USC Vs Stanford: By The Numbers

The USC offense was on full display against Stanford on Saturday, and the defense forced multiple turnovers. Let's take a look at the numbers.

Justin Urgo
The USC Trojans At The Stanford Cardinal. Photo Credit: Justin Urgo | LAFB Network
The USC Trojans At The Stanford Cardinal. Photo Credit: Justin Urgo | LAFB Network

Saturday afternoon the USC Trojans traveled to Northern California to take on a familiar foe in the Stanford Cardinal. In week two Lincoln Riley makes his first debut against a divisional opponent and had similar success defeating the Cardinal 41-28. Granted this isn’t the Stanford from previous years, but it’s still a well-coached club and divisional wins don’t come easy.

USC vs Stanford: By The Numbers

Forty-Four

Caleb Williams and the Trojans put up sixty-six points last game but if you read the stat sheet you’d know a majority of those points were actually from the defense. This week was a different story, Williams managed to throw for over 300 yards for his second straight week while throwing to eight different receivers throughout the game.

The offense as a whole had over 500 yards, making this two weeks in a row that this unit has not missed a beat. Riley mixed in the pass and run pretty well, not allowing Coach Brian Shaw to key in on the pass, given its early success. There were a total of 36 rushing attempts and 27 passing attempts, which may sound a bit strange considering this is an air raid offense. However, this shows if the game script allows it, Riley is not afraid to run the ball.

Travis Dye had a great day with 17 rushes for 104 yards and a 27-yard touchdown. As I mentioned earlier, Caleb Williams threw for 341 yards and four touchdowns, with an average of 12.6 yards a completion. We also got to see Mario Williams shine a bit with four receptions for 74 yards and a touchdown.

One Hundred Seventy-Two

Jordan Addison once again reminded the Pac-12, and the nation, why he is the number one receiver in College Football. Addison racked up 172 yards on just seven receptions, along with two touchdowns, one being a 75-yard bomb for a score.

Williams and Addison continue to put up crazy numbers, and to be honest, even if you knew it was coming, I find it hard to believe anyone would stop it. The chemistry between these two is as close to art as you can get. Addison dominates on the initial release as he uses his speed along with his savvy route running to create separation.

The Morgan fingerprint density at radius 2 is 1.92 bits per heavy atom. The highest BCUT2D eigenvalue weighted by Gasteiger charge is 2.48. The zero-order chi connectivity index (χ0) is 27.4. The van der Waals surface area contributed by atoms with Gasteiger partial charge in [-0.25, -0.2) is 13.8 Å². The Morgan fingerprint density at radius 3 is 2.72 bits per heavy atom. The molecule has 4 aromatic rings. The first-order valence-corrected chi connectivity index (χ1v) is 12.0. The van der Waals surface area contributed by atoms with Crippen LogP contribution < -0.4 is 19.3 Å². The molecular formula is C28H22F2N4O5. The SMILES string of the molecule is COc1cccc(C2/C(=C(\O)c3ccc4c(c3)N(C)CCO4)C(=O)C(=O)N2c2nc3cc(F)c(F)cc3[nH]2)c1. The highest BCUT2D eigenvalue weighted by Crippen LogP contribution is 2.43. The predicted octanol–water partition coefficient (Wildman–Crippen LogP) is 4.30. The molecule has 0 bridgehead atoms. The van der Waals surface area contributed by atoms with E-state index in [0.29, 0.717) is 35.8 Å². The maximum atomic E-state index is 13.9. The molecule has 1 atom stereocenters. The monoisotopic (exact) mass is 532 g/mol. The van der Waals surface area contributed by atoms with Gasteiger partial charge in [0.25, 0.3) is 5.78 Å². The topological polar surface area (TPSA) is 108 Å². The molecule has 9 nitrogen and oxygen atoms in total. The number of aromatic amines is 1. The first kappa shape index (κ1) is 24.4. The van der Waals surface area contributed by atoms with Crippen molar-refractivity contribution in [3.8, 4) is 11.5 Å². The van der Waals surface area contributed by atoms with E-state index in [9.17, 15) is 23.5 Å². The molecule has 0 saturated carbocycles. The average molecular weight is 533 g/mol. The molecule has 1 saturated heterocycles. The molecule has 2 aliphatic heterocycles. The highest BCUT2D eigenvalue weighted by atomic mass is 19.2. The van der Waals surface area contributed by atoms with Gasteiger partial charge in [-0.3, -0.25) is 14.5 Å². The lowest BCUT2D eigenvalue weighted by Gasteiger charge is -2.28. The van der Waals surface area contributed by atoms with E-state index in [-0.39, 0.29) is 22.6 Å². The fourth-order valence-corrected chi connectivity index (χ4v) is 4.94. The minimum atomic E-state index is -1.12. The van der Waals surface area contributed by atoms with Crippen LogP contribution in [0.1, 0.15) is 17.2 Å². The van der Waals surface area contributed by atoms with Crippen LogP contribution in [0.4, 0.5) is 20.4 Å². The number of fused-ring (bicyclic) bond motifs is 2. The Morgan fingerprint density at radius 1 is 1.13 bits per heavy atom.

This game perfectly demonstrated how fast and how quickly the plays under Riley develop. The tempo and spreading the ball around from hash to hash makes it extremely difficult to cover for the defense, especially if a player is averaging 24.6 yards a reception.

Eight

This Trojan defense has forced eight turnovers in the last two games. USC’s turnover margin is plus four, which ranks them third in the nation. Yes, the rush defense was again exposed as the D-line wasn’t able to create push or reset the line of scrimmage. Stanford’s offensive line found some success in the run game.

This defense will have its ups and downs with the “bend but don’t break” scheme defensive coordinator Alex Grinch deploys. The defensive line has to be a lot better against the run and not require the linebackers and defensive backs to make as many tackles as they had to. The pass rush wasn’t there for the first half, but as the game went on, the edge rushers got home ending the game with five sacks.

Senior defensive back Mekhi Blackmon continued to make plays coming up with an interception in the endzone, racking up six total tackles, and two fumble recoveries. Junior defensive back Max Williams also made his presence felt by grabbing an interception, totaling seven tackles, and forcing a fumble down on the goal line.

In the end, when your defense creates turnovers at this rate, it’s tough to be disappointed when you give your offense an extra four possessions a game.